Nearly one in three American students in grades 6–12 have experienced bullying. And that bullying, a study in the journal Pediatrics estimated, causes 1 in 5 teen suicides. It’s an experience that’s all too real for young people around the country, but it’s also one that can be carried long into adulthood. And perhaps nobody knows that reality better than Monica Lewinsky and her plethora of A-list friends.
Lewinsky, now a contributing editor at Vanity Fair, kicked off the anti-bullying campaign, #DefyTheName in October with a PSA featuring Andy Cohen, Lena Dunham, and Kelly Rippa. The goal? Take the power out of name-calling and the discuss the damage it can cause. And though the campaign officially ended, it’s made a massive impact, reaching more than 1 billion media impressions and growing, the campaign tells Glamour.
“It’s been extraordinary to see the snowball effect of people bravely stepping up to participate in this campaign—whether they changed their names on social media, mentioned the names they had been called in their posts or shared the PSA,” Lewinsky shared in a statement with Glamour.
And it didn’t stop at the video. Throughout the month, celebrities came out in droves to support the cause by changing their handles on their social media to include the names they’ve been called.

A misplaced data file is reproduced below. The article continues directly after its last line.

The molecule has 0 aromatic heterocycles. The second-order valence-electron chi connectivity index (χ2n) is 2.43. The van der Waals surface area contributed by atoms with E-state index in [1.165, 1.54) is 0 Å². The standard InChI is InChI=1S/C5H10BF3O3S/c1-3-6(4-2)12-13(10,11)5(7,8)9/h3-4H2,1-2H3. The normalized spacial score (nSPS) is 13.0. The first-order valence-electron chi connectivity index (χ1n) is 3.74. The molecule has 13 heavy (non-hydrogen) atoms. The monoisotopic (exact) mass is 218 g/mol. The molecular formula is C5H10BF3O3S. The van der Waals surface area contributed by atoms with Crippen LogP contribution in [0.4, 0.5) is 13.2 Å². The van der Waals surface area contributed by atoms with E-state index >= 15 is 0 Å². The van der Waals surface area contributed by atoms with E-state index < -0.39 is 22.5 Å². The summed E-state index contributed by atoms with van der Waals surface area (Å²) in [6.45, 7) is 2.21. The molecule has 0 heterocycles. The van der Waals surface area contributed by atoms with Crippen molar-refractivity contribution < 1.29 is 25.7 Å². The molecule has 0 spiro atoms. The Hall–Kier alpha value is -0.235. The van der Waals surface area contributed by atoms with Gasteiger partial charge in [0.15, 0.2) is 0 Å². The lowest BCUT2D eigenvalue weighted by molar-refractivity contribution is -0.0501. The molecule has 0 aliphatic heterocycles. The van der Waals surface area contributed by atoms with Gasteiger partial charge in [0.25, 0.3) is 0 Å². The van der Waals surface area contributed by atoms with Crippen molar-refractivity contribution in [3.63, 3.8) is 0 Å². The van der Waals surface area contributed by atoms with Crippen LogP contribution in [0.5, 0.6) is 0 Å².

Lewinsky herself kicked things off by changing her own handle to “Monica Big Mac Ditzy Bimbo That Woman Lewinsky.”
Stacey London, host of What Not To Wear, added in her own with “Stacy “Uglier than Elephant Man” London.”
Olivia Munn jumped in with “Olivia The New Girl In School No One Likes Munn.”
QuestLove shared his with “Quest Superdweeb Love.”
Rachel Bloom added in hers with, “Rachel Weird Loser Who Needs A Bra Bloom.”
And Alan Cumming added in his own, defying the name, “Alan Useless Cumming.”
Lewinsky is no stranger to name-calling—following the national scandal involving then-President Bill Clinton more than 20 years ago, Lewinsky became a target. Today, she still deals with the aftermath of what she calls a “traumatic” experience.
“For some people, [the campaign] was even the first time they had ever talked about the pain of having been bullied with name-calling. I’m incredibly grateful the campaign was healing for many—that’s exactly what I had hoped for,” Lewinsky says. “We don’t have to let the words other people choose to call us, define who we are or how we see ourselves.”